A division bench of the Bombay High Court’s Aurangabad bench directed the Ministry of Health and Family Welfare and the Ministry of Human Resource Development on Tuesday to reconsider the case of a Mumbai-based doctor-researcher who has been forced to return jobless to India from the US after the Centre refused to issue him a ‘No Obligation to Return to India’ (NORI) certificate.
Observing that the refusal to issue NORI certificate to the petitioner, Sunil Noothi, for his medical research work in University of Kentucky is “not fair, reasonable and proper”, the bench of Justice Sangitrao Patil and Justice R M Borde directed the health ministry to reconsider his case and allow him to return to the US as long as he does not practise medicine outside India.
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The court gave three months to the government to take a decision on Noothi’s NORI application.
In the petition, Noothi (39) has said he has been working with University of Kentucky since 2013 in the Department of Microbiology, Immunology and Molecular Genetics.
The cancer research he was carrying out in the US was not available in India and he had “invested huge time and money on the research project”. He previously worked with the Tata Institute of Fundamental Research in Mumbai.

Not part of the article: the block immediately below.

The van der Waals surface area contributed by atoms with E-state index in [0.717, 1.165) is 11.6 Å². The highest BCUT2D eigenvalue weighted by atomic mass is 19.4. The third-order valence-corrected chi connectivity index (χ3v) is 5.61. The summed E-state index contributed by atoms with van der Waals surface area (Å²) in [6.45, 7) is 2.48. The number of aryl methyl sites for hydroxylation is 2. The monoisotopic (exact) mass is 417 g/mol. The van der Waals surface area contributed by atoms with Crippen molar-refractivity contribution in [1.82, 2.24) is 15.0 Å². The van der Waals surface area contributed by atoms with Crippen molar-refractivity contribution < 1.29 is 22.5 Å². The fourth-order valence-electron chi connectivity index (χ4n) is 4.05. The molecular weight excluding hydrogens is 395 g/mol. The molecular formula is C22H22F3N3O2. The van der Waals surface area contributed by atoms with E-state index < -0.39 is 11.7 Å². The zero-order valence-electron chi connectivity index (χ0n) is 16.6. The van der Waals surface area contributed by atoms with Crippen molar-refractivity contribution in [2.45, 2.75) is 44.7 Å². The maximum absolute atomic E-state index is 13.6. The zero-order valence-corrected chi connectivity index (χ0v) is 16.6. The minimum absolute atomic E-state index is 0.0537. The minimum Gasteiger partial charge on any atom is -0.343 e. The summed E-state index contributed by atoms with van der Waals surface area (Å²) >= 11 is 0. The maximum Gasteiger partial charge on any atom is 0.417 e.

In December 2015, the government refused to re-issue his NORI certificate to extend his stay in the US. For a year now, Noothi has been living in Mumbai with no job.
According to the health ministry, since August 2013, the provision of NORI certificate to doctors has been stopped except for those above 65 years of age in an attempt to plug the skewed doctor-patient ratio in the country. A NORI is government’s no objection for a person wishing to work abroad. While medical students are permitted to study abroad, they have to return to India to practise.
The government respondent said in court that there are 6.9 lakh doctors in India; however, four lakh more doctors are needed by 2022 considering the country’s population.
According to government statistics, Indian doctors are working in the UK and Canada to the extent of 30 per cent and 25 per cent respectively.
The respondent added that there is an “increasing trend among Indian doctors of not returning to India after completion of their study in the USA”.
The bench observed that since Noothi is not practising and is purely a research scholar, he should be given NORI certificate to carry on his research work on cancer.
The court also observed that he will not practise medicine even if he is forced to live in India.
According to advocate Rahul Totala, at least 6,000 such doctors have approached him with apprehensions of NORI certificate ever since the government took the decision to balance doctor-patient ratio in the country.
“Our petition in court has been accepted and the matter will be soon taken up,” he said.